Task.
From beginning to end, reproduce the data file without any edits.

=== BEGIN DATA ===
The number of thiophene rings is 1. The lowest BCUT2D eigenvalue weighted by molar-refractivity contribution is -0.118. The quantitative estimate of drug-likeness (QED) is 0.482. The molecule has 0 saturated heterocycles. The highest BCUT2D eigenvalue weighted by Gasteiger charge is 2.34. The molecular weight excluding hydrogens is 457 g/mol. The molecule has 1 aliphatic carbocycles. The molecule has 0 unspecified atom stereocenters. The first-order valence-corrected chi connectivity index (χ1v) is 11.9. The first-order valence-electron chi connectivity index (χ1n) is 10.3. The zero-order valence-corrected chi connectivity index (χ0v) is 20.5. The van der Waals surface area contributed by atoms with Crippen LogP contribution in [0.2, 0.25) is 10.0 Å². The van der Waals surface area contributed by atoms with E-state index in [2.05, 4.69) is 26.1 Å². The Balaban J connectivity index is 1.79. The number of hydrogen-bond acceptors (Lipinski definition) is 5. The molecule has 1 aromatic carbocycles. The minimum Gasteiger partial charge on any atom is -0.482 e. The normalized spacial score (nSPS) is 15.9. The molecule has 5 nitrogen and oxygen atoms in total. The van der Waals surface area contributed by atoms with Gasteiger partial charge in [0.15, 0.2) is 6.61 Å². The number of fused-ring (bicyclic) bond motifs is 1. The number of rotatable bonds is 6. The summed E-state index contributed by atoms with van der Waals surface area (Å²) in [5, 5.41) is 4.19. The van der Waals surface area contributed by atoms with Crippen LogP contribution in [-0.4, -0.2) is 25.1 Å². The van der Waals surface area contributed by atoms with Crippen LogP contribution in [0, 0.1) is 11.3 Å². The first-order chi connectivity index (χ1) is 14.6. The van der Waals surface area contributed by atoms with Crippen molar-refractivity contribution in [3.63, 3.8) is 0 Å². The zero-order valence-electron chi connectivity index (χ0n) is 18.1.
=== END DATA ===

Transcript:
The number of thiophene rings is 1. The lowest BCUT2D eigenvalue weighted by molar-refractivity contribution is -0.118. The quantitative estimate of drug-likeness (QED) is 0.482. The molecule has 0 saturated heterocycles. The highest BCUT2D eigenvalue weighted by Gasteiger charge is 2.34. The molecular weight excluding hydrogens is 457 g/mol. The molecule has 1 aliphatic carbocycles. The molecule has 0 unspecified atom stereocenters. The first-order valence-corrected chi connectivity index (χ1v) is 11.9. The first-order valence-electron chi connectivity index (χ1n) is 10.3. The zero-order valence-corrected chi connectivity index (χ0v) is 20.5. The van der Waals surface area contributed by atoms with Crippen LogP contribution in [0.2, 0.25) is 10.0 Å². The van der Waals surface area contributed by atoms with E-state index in [2.05, 4.69) is 26.1 Å². The Balaban J connectivity index is 1.79. The number of hydrogen-bond acceptors (Lipinski definition) is 5. The molecule has 1 aromatic carbocycles. The minimum Gasteiger partial charge on any atom is -0.482 e. The normalized spacial score (nSPS) is 15.9. The molecule has 5 nitrogen and oxygen atoms in total. The van der Waals surface area contributed by atoms with Gasteiger partial charge in [0.15, 0.2) is 6.61 Å². The number of fused-ring (bicyclic) bond motifs is 1. The number of rotatable bonds is 6. The summed E-state index contributed by atoms with van der Waals surface area (Å²) in [5, 5.41) is 4.19. The van der Waals surface area contributed by atoms with Crippen LogP contribution in [-0.4, -0.2) is 25.1 Å². The van der Waals surface area contributed by atoms with Crippen LogP contribution in [0, 0.1) is 11.3 Å². The first-order chi connectivity index (χ1) is 14.6. The van der Waals surface area contributed by atoms with Crippen molar-refractivity contribution in [3.63, 3.8) is 0 Å². The zero-order valence-electron chi connectivity index (χ0n) is 18.1.